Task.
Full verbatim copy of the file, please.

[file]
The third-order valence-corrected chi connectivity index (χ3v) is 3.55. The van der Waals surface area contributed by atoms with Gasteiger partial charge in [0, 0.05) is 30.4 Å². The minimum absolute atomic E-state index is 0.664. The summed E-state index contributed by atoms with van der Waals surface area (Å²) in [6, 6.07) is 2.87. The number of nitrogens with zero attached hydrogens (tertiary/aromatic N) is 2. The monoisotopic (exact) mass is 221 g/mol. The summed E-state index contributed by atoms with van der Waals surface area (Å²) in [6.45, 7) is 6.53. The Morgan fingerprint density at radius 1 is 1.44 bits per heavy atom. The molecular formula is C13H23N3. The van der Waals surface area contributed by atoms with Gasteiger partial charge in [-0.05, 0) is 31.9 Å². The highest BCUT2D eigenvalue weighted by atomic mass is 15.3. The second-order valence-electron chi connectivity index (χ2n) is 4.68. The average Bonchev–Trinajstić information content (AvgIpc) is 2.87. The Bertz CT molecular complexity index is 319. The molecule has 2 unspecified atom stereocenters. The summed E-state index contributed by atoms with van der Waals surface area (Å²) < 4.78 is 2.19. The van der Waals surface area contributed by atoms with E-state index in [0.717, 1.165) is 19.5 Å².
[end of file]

The third-order valence-corrected chi connectivity index (χ3v) is 3.55. The van der Waals surface area contributed by atoms with Gasteiger partial charge in [0, 0.05) is 30.4 Å². The minimum absolute atomic E-state index is 0.664. The summed E-state index contributed by atoms with van der Waals surface area (Å²) in [6, 6.07) is 2.87. The number of nitrogens with zero attached hydrogens (tertiary/aromatic N) is 2. The monoisotopic (exact) mass is 221 g/mol. The summed E-state index contributed by atoms with van der Waals surface area (Å²) in [6.45, 7) is 6.53. The Morgan fingerprint density at radius 1 is 1.44 bits per heavy atom. The molecular formula is C13H23N3. The van der Waals surface area contributed by atoms with Gasteiger partial charge in [-0.05, 0) is 31.9 Å². The highest BCUT2D eigenvalue weighted by atomic mass is 15.3. The second-order valence-electron chi connectivity index (χ2n) is 4.68. The average Bonchev–Trinajstić information content (AvgIpc) is 2.87. The Bertz CT molecular complexity index is 319. The molecule has 2 unspecified atom stereocenters. The summed E-state index contributed by atoms with van der Waals surface area (Å²) < 4.78 is 2.19. The van der Waals surface area contributed by atoms with E-state index in [0.717, 1.165) is 19.5 Å².